If I were a sociologist of the blogosphere, I might find a fine case study in the comment thread to Michael Clarke's excellent post, Why Hasn't Scientific Publishing Been Disrupted Already?, which showed up on The Scholarly Kitchen just after the start of the new year.
Clarke starts with the observation that, despite nearly two decades of chatter about how the web was going to revolutionize scholarly publishing, and despite the tremendous disruptions that have occurred in so many other areas of modern society and communications, scholarly publishing "does not look dramatically different..., at least in terms of the major publishers. The industry has been relatively stable."
He then goes on to hypothesize why that might be, and suggests that it has to do with the fact that the major roles that publishers play are cultural ones, and that "these are not technology-driven functions."
He goes on, "Given these 3 deeply entrenched cultural functions, I do not think that scientific publishing will be disrupted anytime in the foreseeable future. That being said, I do think that new technologies are opening the door for entirely new products and services built on top of—and adjacent to—the existing scientific publishing system." And he gives some examples.
I think that Clarke is right on target here. I've long argued that while the technological changes that the internet represents are indeed profound, it will take at least a generation or two before we begin to see the beginnings of a mature digital culture that parallels the mature print culture that we all grew up in, because it takes a considerable amount of time for society to fully absorb and adjust to the sociological, cultural, political and legal changes that are required.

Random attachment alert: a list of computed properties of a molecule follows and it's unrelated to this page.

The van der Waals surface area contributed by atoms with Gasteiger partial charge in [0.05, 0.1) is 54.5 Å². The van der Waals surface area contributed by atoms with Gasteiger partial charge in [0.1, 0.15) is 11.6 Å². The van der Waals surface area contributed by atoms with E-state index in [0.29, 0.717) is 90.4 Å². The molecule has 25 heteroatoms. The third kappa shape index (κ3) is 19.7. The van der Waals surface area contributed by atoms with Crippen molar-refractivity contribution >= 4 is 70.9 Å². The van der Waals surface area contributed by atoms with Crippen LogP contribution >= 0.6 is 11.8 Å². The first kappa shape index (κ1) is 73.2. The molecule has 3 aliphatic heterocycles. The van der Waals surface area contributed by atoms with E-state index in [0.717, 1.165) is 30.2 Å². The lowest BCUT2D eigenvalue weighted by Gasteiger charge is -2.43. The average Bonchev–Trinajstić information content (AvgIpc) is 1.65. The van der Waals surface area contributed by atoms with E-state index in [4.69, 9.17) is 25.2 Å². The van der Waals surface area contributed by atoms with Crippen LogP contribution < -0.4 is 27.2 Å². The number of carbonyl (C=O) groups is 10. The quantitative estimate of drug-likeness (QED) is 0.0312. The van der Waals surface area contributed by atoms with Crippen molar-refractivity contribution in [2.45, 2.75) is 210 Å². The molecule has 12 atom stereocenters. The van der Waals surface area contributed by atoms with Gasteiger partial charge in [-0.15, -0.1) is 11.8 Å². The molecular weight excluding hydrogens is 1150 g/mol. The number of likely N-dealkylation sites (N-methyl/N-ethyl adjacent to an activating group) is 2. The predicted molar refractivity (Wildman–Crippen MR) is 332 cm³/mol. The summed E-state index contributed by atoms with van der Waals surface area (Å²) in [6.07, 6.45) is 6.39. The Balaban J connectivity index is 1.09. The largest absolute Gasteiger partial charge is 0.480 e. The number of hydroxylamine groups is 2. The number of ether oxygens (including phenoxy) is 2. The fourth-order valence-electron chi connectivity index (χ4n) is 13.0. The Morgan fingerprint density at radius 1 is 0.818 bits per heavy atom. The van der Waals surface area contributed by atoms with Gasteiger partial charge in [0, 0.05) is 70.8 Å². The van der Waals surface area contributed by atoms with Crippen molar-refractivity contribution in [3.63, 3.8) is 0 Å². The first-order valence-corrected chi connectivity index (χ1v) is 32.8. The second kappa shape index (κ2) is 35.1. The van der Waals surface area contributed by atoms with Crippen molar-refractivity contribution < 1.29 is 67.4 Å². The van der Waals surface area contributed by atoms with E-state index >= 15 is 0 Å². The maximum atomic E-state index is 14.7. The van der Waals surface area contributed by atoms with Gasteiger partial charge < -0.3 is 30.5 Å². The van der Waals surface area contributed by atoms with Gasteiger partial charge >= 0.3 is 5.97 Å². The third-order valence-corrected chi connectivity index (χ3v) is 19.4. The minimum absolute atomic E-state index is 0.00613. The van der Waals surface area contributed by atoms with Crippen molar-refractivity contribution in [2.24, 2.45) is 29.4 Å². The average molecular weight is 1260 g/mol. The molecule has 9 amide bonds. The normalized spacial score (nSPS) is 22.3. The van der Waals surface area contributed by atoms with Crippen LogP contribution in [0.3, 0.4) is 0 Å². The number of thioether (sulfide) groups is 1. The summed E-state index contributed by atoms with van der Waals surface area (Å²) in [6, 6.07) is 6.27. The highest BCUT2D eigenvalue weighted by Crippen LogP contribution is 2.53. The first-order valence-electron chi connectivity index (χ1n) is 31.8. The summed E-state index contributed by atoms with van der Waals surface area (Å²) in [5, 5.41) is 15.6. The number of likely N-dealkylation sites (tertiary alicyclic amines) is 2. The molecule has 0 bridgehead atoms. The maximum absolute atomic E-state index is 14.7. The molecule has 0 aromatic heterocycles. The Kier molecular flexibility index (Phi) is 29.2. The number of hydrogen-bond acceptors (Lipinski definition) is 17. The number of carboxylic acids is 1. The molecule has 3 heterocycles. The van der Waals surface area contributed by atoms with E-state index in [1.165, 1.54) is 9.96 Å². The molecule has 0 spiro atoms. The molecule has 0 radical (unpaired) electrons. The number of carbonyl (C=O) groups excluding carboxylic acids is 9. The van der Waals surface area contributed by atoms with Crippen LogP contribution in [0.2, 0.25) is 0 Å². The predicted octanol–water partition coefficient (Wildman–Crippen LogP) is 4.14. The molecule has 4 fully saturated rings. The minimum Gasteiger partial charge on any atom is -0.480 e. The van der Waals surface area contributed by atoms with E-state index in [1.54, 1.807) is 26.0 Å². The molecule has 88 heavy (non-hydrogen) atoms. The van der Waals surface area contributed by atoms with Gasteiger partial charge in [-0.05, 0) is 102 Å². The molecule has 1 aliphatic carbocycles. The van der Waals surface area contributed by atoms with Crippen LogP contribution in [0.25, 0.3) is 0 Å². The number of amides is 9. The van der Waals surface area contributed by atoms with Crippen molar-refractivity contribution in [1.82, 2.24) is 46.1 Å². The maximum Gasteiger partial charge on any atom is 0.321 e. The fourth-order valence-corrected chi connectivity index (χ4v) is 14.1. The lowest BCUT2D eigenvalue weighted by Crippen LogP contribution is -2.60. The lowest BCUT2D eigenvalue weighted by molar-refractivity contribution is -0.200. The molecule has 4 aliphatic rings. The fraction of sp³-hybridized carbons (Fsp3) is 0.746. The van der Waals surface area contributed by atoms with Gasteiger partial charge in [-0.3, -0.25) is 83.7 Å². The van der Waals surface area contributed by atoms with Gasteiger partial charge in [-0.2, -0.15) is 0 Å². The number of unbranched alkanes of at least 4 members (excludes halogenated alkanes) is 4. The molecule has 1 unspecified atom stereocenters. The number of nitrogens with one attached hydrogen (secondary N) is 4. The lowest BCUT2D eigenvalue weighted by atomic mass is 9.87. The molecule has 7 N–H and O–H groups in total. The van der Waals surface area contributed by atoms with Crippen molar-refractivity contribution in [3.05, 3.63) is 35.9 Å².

The post has garnered 75 comments -- relatively few of which actually address the core of his argument. As is usually the case with blog discussions many of the commenters use the occasion to expand on their own pet issues, which may or may not be tangentially related to the core of the argument being put forth. Then there are the little side arguments that take place among different commenters which often go very far afield.
Overall though, it's pretty interesting discourse, even if it doesn't take Clarke's argument very far. It's like being in a bar with a group of semi-sober, smart, opinionated, occasionally cantankerous, and sometimes slightly lunatic folks who really do care very much about the issues, even if the evening is wearing on rather past the point where anyone is thinking clearly. At any moment somebody is going to climb up on a table and start declaiming, "It is so being disrupted!" just before he falls over and passes out.
But Clarke's essay deserves more serious attention than just as fodder for barroom conversation, no matter how occasionally brilliant and illuminating some of that conversation can be. I hope that it gets it.